17.16 We call upon all governments to provide support for self-determined and culturally specific needs-based child welfare services for Métis families that are focused on prevention and maintenance of family unity. These services will also focus on: avoiding the need for foster care; restoring family unity and providing support for parents trying to reunite with children; healing for parents; and developing survivor-led programs to improve family safety. These services include culturally grounded parenting education and interventions that support the whole family, such as substance abuse treatment programs that accommodate parents with children and that are specifically suited to Métis needs and realities. We also call upon all governments to provide long-term stable funding for wraparound services and exceptional programs aimed at keeping Métis families together.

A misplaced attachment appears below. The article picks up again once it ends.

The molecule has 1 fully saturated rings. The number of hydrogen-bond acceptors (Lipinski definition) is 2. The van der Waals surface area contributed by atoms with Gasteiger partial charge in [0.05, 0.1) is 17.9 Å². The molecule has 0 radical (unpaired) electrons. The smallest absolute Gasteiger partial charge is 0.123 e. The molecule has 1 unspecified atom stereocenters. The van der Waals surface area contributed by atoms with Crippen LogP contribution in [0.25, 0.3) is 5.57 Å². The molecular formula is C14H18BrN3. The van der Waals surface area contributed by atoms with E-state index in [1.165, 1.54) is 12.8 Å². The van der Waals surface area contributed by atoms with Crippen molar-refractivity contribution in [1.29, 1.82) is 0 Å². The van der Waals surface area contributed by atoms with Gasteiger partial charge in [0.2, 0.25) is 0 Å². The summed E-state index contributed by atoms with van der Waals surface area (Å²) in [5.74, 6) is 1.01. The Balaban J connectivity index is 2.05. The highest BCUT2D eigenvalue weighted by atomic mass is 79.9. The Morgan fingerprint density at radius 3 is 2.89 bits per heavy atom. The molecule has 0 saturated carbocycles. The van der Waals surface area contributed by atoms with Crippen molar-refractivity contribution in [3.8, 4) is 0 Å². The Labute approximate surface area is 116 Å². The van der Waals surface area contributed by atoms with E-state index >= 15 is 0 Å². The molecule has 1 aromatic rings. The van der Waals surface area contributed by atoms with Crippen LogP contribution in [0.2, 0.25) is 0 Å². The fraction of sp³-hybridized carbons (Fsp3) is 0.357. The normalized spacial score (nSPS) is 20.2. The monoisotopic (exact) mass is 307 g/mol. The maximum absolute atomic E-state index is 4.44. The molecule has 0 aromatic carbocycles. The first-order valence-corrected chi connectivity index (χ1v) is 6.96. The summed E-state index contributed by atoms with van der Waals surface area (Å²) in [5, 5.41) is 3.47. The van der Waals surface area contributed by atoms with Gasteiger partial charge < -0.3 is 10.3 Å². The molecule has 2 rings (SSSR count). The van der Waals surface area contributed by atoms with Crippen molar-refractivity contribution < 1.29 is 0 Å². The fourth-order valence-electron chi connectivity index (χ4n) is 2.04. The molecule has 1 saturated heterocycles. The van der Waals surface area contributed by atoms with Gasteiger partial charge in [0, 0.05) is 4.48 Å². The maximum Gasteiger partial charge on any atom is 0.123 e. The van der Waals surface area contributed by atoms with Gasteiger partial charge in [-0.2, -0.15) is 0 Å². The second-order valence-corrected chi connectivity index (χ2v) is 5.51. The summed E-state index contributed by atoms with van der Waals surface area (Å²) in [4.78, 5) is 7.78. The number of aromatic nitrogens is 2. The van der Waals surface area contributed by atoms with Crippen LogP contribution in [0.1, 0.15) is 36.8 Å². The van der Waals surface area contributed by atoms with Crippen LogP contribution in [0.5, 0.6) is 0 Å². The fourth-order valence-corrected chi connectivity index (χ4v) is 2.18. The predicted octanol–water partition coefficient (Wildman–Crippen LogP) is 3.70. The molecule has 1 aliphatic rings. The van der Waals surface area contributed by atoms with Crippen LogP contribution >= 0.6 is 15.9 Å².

17.17 We call upon all governments to provide more funding and support for Métis child welfare agencies and for child placements in Métis homes.
17.18 We call upon all governments to establish and maintain funding for cultural programming for Métis children in foster care, especially when they are placed in non- Indigenous or non-Métis families.
17.19 We call upon all governments to address Métis unemployment and poverty as a way to prevent child apprehension.
17.20 We call upon all governments to fund and support programs for Métis women, girls, and 2SLGBTQQIA people, including more access to traditional healing programs, treatment centres for youth, family support and violence prevention funding and initiatives for Métis, and the creation of no-barrier safe spaces, including spaces for Métis mothers and families in need.